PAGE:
‘I wanna buya zoot,’ the customer would say in East St. Louis. ‘I wunt [sic] pay no mor’n [sic] $20, wid altercations.’   

'Very well, sir,’ the clerk would answer. ‘Here you have a very stylish zoot.’

Note the malaprop ‘altercations.’ It was an established conceit among many white people that black dialect was imbued with error. Despite the inherent racism of the author, he concludes with a generous understanding.

If clothes are worn for satisfaction of the inner man the zoot suit has fulfilled its purpose. It has given joy to the wearers and probably to their girl friends who have come to associate the zoot suit with manly virtue and an elegance of sorts. For style, like love, is an illusion.

The Kansas City Star. Kansas City, KS. April 5, 1943.

On April 24, 1943, the New York Post published an unusual article by Mary Heaton Vorse who was a prominent journalist and labor activist. The dateline is Los Angeles, and the subject was the pervasive “history of abuse and discrimination against Mexican youth” and “the flagrant miscarriage of justice in the sentencing of 17 young Mexican boys for an alleged murder.” In the article, Vorse laments that this miscarriage of justice provided fodder for our enemies.

Quick to seize on such rich material, Axis propagandists used the case to good effect. ‘Here’s your good neighbor policy.’ Axis agents shouted through Mexico Central and South America. These severe sentences, without adequate evidence, became an international incident.

The whole article merits reading.

New York Post. New York, NY. April 24, 1943.

Zoot Suit Riots

By May 1943, the tensions between the servicemen and the zoot suiters were ratcheting up. On the 10th of the month, the Los Angeles Examiner reported on a melee at the Venice Pier.

Thirteen ‘zoot suiters’ were in Venice jail yesterday following a riot which resulted in a pitched battle with soldiers, sailors and Marines, and required police from Los Angeles, Santa Monica and near-by beach cities to break it up.” Even though police “found several hundred uniformed men milling about with high school boys and vowing to ‘get’ every zoot suiter they could find.”, no servicemen were arrested.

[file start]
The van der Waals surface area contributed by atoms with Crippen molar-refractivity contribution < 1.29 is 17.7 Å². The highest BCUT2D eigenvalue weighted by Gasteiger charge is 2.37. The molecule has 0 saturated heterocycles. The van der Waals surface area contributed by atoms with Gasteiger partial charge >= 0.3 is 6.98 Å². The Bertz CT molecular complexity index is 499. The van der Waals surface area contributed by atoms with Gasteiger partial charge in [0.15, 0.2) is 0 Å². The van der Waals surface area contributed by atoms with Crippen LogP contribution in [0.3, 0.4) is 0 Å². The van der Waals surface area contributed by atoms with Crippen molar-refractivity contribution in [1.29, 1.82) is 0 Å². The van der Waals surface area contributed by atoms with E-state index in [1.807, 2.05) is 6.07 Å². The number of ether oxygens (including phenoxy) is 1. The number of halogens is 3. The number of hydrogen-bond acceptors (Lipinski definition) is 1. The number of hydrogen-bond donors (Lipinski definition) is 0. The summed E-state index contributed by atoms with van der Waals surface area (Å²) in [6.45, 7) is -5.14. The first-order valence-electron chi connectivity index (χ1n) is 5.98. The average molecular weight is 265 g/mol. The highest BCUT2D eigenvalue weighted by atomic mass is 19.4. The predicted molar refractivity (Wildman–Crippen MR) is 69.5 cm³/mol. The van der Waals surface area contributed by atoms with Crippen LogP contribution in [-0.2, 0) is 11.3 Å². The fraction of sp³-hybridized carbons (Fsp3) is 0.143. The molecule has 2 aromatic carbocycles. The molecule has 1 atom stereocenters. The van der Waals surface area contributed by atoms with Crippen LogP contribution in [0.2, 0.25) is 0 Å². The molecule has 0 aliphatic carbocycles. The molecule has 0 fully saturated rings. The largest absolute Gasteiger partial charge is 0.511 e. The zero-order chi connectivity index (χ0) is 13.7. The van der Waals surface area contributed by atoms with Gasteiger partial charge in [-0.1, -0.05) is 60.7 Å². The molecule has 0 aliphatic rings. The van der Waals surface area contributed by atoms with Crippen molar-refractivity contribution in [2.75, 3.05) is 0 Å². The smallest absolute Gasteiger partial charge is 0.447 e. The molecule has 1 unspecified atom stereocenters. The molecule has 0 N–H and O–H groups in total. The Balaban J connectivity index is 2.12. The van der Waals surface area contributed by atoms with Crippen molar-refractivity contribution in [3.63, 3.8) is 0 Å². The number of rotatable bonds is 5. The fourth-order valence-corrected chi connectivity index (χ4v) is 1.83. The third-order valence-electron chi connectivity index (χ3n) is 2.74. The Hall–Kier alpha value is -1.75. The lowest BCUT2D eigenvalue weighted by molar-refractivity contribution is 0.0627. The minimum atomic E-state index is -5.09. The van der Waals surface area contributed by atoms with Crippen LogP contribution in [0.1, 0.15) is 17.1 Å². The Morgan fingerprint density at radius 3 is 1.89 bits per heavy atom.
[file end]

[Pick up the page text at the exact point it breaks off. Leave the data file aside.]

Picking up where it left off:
Los Angeles Examiner. Los Angeles, CA. May 10, 1943.

In early June, servicemen from the Navy and Marines organized a vigilante attack on zoot suiters ostensibly avenging earlier attacks by zoot suiters on some of them and their wives. A wire service account was published by the Atlanta Journal on June 5th.

Atlanta Journal. Atlanta, GA. June 5, 1943.

An AP article describing the arrest of “15 zoot suit clad youths” in L.A. appeared in the Bellingham [Washington] Herald on the 6th with the headline “Zoot Suit Gangs Roam Los Angeles.”

Bellingham Herald. Bellingham, WA. June 5, 1943.

The next day, a UP article, which appeared in the Charleston Evening Post and many other newspapers, declared victory as announced by its headline, “All Quiet Now on ‘Zoot Suit’ Front in Los Angeles.”

Charleston Evening Post. Charleston, SC. June 7, 1943.

On the 8th of June, the Los Angeles Examiner published a lengthy front-page article under a blazing headline: “Thousands of Enraged Service Men Hunt Down Zoot Suiters.” It provides a comprehensive account of the riots.

Los Angeles Examiner. Los Angeles, CA.. June 8, 1943.

It is continued on page 3.

Los Angeles Examiner. Los Angeles, CA.. June 8, 1943.

This blog does not pretend to be an exhaustive investigation of the Zoot Suit Riots. Rather, it is intended to relate a particular experience, to wit; the joy of discovery for one enthusiastic and curious user of the Suggested Searches function of this, and many other primary source collections from Readex. They provided this user with portals through which it was possible to explore and better understand one event in the history of Hispanic life in America.

Visit the Readex Hispanic Life in America page for information on this collection and to request a complimentary trial.